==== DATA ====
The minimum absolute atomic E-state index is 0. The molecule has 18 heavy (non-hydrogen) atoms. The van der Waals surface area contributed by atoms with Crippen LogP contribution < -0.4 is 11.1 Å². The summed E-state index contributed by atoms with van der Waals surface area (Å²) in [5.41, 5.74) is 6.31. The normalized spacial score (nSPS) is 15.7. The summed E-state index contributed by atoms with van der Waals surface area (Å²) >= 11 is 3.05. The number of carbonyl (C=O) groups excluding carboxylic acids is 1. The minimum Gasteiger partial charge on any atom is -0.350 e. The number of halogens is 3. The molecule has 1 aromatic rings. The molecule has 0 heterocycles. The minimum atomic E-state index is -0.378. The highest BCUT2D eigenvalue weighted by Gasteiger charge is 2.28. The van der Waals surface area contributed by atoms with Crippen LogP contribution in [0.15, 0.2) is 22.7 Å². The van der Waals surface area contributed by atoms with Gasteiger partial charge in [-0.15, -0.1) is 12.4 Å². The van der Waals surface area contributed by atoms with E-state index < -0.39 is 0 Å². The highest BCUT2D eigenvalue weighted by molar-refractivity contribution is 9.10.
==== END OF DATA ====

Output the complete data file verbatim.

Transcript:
The minimum absolute atomic E-state index is 0. The molecule has 18 heavy (non-hydrogen) atoms. The van der Waals surface area contributed by atoms with Crippen LogP contribution < -0.4 is 11.1 Å². The summed E-state index contributed by atoms with van der Waals surface area (Å²) in [5.41, 5.74) is 6.31. The normalized spacial score (nSPS) is 15.7. The summed E-state index contributed by atoms with van der Waals surface area (Å²) >= 11 is 3.05. The number of carbonyl (C=O) groups excluding carboxylic acids is 1. The minimum Gasteiger partial charge on any atom is -0.350 e. The number of halogens is 3. The molecule has 1 aromatic rings. The molecule has 0 heterocycles. The minimum atomic E-state index is -0.378. The highest BCUT2D eigenvalue weighted by Gasteiger charge is 2.28. The van der Waals surface area contributed by atoms with Crippen LogP contribution in [0.15, 0.2) is 22.7 Å². The van der Waals surface area contributed by atoms with Gasteiger partial charge in [-0.15, -0.1) is 12.4 Å². The van der Waals surface area contributed by atoms with E-state index < -0.39 is 0 Å². The highest BCUT2D eigenvalue weighted by molar-refractivity contribution is 9.10.